Make a Backup Image of your Hard Drive with DD

Written by Mark Sanborn: Apr 4, 2008

Dd is a tool that is often used in computer forensics because it is extremly low level and effecient at creating exact duplicates of hard drives. For this reason it is often the tool for which all other tools are compared to. But is it useful for us regular Joes?. Can we use dd to create digital copies of our hard drives for backup reasons? Yes we can, and I actually find that it is easier to use than commercially available solutions.

Dd is not always the best solution for regular imaging of hard drives. The reason for this is because dd literally makes exact copies of the hard drive it self not the actual data. So what this means is that dd is making copies of data that remains on the hard drive long after you delete it. This is one of the reasons that makes it a good tool for forensics but not so great for home users because that extra data that doesn’t need to be copied adds for a larger image file in the end.

The dd image file can be compressed to save space. Often times people will “zero out” the unused portions of the drive before imaging. This will make compression for that part of the drive incredibily small. What would normally be a few gigabytes of extra useless space could be reduced to a few kilobytes after you zero it out.

“Zeroing out” the unused portion of the drive adds unneeded writing to the drive which could shorten the lifespan of the drive some what. This is why DD is not necessarily the best solution for home imaging. Instead you should consider using Norton Ghost or Acronis True Image. If you are prefer to use free open source solutions, partimage would be a good alternative. But it doesn’t support restoring entire drives. Only partitions of drives.

Now that you are aware that dd is not typically used for regular imaging I will describe how you can use it for creating an exact duplicate of your hard drive.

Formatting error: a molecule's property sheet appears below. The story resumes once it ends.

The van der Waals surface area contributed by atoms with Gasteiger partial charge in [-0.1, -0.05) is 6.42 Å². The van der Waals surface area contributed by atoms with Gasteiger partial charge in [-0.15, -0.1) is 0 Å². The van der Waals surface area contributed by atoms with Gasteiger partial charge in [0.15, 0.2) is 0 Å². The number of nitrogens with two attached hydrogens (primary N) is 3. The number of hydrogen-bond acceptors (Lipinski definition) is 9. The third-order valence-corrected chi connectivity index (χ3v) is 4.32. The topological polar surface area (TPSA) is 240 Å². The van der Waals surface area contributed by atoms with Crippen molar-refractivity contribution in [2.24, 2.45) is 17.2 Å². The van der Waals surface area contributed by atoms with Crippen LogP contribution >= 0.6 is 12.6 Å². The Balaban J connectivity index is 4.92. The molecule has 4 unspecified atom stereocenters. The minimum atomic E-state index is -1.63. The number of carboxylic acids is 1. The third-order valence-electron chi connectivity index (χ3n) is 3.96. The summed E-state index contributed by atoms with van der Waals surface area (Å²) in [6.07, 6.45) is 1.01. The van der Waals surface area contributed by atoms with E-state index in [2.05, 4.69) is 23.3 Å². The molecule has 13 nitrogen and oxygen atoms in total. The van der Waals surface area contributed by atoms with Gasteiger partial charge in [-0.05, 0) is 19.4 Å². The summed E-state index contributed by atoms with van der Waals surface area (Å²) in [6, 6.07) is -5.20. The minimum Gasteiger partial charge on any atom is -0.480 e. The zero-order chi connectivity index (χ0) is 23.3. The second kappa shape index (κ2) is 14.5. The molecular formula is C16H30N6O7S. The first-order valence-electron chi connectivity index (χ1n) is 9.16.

Basic syntax:

infile > outfile

# dd if=/*source* of=/*destination*

It is absolutely imperative that you understand the basic structure of the command. Dd is so notorious for destroying data due to mis-typed commands that many people call it data destroy or disk destroy instead of its true name, data definition. Most of these catosrophic data destroying events are caused by reversing the input with the output. I am warning you now. Check the command twice before entering!

It is a good idea for the drive that is to be copied to be in read only mode. This can be done by booting into a live linux CD like knoppix.

Now for examples

Cloneing one hard drive directly to another hard drive:

dd if=/dev/sda of=/dev/sdb bs=4096 conv=notrunc,noerror

Ideally the second hard drive should be the exact same size. If it is a larger drive the copy will now be formatted the same as the original, and there won’t be any space left on the drive.

The Notrunc flag means ‘do not truncate the output file’. The Noerror flag means to keep going if there is an error. Normally dd stops at any error.

This will copy the entire drive to a compressed image file.

# dd if=/dev/sda ibs=4096 | gzip > partition.image.gz conv=noerror

If you want to restore the drive in the future you would use this:

# dd if=partition.image.gz | gunzip | dd of=/dev/sdba

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